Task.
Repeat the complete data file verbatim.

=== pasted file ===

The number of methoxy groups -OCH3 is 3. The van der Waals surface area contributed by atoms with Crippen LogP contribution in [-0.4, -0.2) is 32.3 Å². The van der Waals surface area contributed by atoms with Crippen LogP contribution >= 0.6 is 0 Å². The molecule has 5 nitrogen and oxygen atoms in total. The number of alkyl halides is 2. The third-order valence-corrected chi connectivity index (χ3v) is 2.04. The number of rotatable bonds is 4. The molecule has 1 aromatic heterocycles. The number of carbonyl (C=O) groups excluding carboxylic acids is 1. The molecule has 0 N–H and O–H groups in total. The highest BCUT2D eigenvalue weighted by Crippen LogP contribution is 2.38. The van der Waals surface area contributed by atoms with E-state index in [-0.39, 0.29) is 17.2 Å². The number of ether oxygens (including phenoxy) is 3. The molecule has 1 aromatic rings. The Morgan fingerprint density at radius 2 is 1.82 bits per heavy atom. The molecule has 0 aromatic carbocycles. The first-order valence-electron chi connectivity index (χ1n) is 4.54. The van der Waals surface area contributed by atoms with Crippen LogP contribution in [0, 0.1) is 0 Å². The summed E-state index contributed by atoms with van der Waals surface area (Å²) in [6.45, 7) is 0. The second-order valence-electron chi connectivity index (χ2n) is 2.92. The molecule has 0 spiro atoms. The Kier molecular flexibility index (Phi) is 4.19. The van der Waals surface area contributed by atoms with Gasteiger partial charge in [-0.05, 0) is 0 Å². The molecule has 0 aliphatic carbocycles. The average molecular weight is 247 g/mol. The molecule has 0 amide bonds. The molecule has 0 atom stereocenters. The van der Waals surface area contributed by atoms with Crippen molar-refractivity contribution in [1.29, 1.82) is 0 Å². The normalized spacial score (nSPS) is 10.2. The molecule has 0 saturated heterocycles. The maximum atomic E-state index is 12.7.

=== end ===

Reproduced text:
The number of methoxy groups -OCH3 is 3. The van der Waals surface area contributed by atoms with Crippen LogP contribution in [-0.4, -0.2) is 32.3 Å². The van der Waals surface area contributed by atoms with Crippen LogP contribution >= 0.6 is 0 Å². The molecule has 5 nitrogen and oxygen atoms in total. The number of alkyl halides is 2. The third-order valence-corrected chi connectivity index (χ3v) is 2.04. The number of rotatable bonds is 4. The molecule has 1 aromatic heterocycles. The number of carbonyl (C=O) groups excluding carboxylic acids is 1. The molecule has 0 N–H and O–H groups in total. The highest BCUT2D eigenvalue weighted by Crippen LogP contribution is 2.38. The van der Waals surface area contributed by atoms with E-state index in [-0.39, 0.29) is 17.2 Å². The number of ether oxygens (including phenoxy) is 3. The molecule has 1 aromatic rings. The Morgan fingerprint density at radius 2 is 1.82 bits per heavy atom. The molecule has 0 aromatic carbocycles. The first-order valence-electron chi connectivity index (χ1n) is 4.54. The van der Waals surface area contributed by atoms with Crippen LogP contribution in [0, 0.1) is 0 Å². The summed E-state index contributed by atoms with van der Waals surface area (Å²) in [6.45, 7) is 0. The second-order valence-electron chi connectivity index (χ2n) is 2.92. The molecule has 0 spiro atoms. The Kier molecular flexibility index (Phi) is 4.19. The van der Waals surface area contributed by atoms with Gasteiger partial charge in [-0.05, 0) is 0 Å². The molecule has 0 aliphatic carbocycles. The average molecular weight is 247 g/mol. The molecule has 0 amide bonds. The molecule has 0 atom stereocenters. The van der Waals surface area contributed by atoms with Crippen molar-refractivity contribution in [1.29, 1.82) is 0 Å². The normalized spacial score (nSPS) is 10.2. The molecule has 0 saturated heterocycles. The maximum atomic E-state index is 12.7.